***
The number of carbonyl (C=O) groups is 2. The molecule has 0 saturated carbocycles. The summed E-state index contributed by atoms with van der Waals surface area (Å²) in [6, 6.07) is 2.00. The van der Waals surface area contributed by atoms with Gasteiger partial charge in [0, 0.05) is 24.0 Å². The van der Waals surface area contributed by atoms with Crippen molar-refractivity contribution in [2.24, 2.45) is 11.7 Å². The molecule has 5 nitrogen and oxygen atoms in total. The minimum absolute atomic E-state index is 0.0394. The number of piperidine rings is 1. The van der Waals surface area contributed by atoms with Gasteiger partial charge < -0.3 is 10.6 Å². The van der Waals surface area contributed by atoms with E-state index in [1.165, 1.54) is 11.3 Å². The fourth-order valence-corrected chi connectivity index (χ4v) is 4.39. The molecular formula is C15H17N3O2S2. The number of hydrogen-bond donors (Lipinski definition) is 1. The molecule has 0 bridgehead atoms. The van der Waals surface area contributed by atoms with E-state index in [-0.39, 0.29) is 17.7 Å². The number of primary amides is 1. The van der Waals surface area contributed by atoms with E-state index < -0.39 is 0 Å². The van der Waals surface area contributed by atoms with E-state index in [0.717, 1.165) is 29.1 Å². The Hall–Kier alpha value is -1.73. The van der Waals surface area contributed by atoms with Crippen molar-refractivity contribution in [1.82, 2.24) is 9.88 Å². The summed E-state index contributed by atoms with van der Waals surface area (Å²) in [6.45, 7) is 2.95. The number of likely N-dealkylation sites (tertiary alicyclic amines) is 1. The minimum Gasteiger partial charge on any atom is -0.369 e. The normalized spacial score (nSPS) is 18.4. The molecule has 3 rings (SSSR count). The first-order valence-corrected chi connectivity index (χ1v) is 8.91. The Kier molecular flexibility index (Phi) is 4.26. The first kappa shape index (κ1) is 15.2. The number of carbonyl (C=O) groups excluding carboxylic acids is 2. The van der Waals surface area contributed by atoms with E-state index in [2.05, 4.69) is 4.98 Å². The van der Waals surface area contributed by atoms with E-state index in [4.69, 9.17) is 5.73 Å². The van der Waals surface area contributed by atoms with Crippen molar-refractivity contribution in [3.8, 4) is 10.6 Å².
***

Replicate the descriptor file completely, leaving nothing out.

The number of carbonyl (C=O) groups is 2. The molecule has 0 saturated carbocycles. The summed E-state index contributed by atoms with van der Waals surface area (Å²) in [6, 6.07) is 2.00. The van der Waals surface area contributed by atoms with Gasteiger partial charge in [0, 0.05) is 24.0 Å². The van der Waals surface area contributed by atoms with Crippen molar-refractivity contribution in [2.24, 2.45) is 11.7 Å². The molecule has 5 nitrogen and oxygen atoms in total. The minimum absolute atomic E-state index is 0.0394. The number of piperidine rings is 1. The van der Waals surface area contributed by atoms with Gasteiger partial charge < -0.3 is 10.6 Å². The van der Waals surface area contributed by atoms with E-state index in [1.165, 1.54) is 11.3 Å². The fourth-order valence-corrected chi connectivity index (χ4v) is 4.39. The molecular formula is C15H17N3O2S2. The number of hydrogen-bond donors (Lipinski definition) is 1. The molecule has 0 bridgehead atoms. The van der Waals surface area contributed by atoms with E-state index in [-0.39, 0.29) is 17.7 Å². The number of primary amides is 1. The van der Waals surface area contributed by atoms with E-state index < -0.39 is 0 Å². The van der Waals surface area contributed by atoms with E-state index in [0.717, 1.165) is 29.1 Å². The Hall–Kier alpha value is -1.73. The van der Waals surface area contributed by atoms with Crippen molar-refractivity contribution in [1.82, 2.24) is 9.88 Å². The summed E-state index contributed by atoms with van der Waals surface area (Å²) in [6.45, 7) is 2.95. The number of likely N-dealkylation sites (tertiary alicyclic amines) is 1. The minimum Gasteiger partial charge on any atom is -0.369 e. The normalized spacial score (nSPS) is 18.4. The molecule has 3 rings (SSSR count). The first-order valence-corrected chi connectivity index (χ1v) is 8.91. The Kier molecular flexibility index (Phi) is 4.26. The first kappa shape index (κ1) is 15.2. The number of carbonyl (C=O) groups excluding carboxylic acids is 2. The van der Waals surface area contributed by atoms with E-state index in [2.05, 4.69) is 4.98 Å². The van der Waals surface area contributed by atoms with E-state index in [4.69, 9.17) is 5.73 Å². The van der Waals surface area contributed by atoms with Crippen molar-refractivity contribution in [3.8, 4) is 10.6 Å².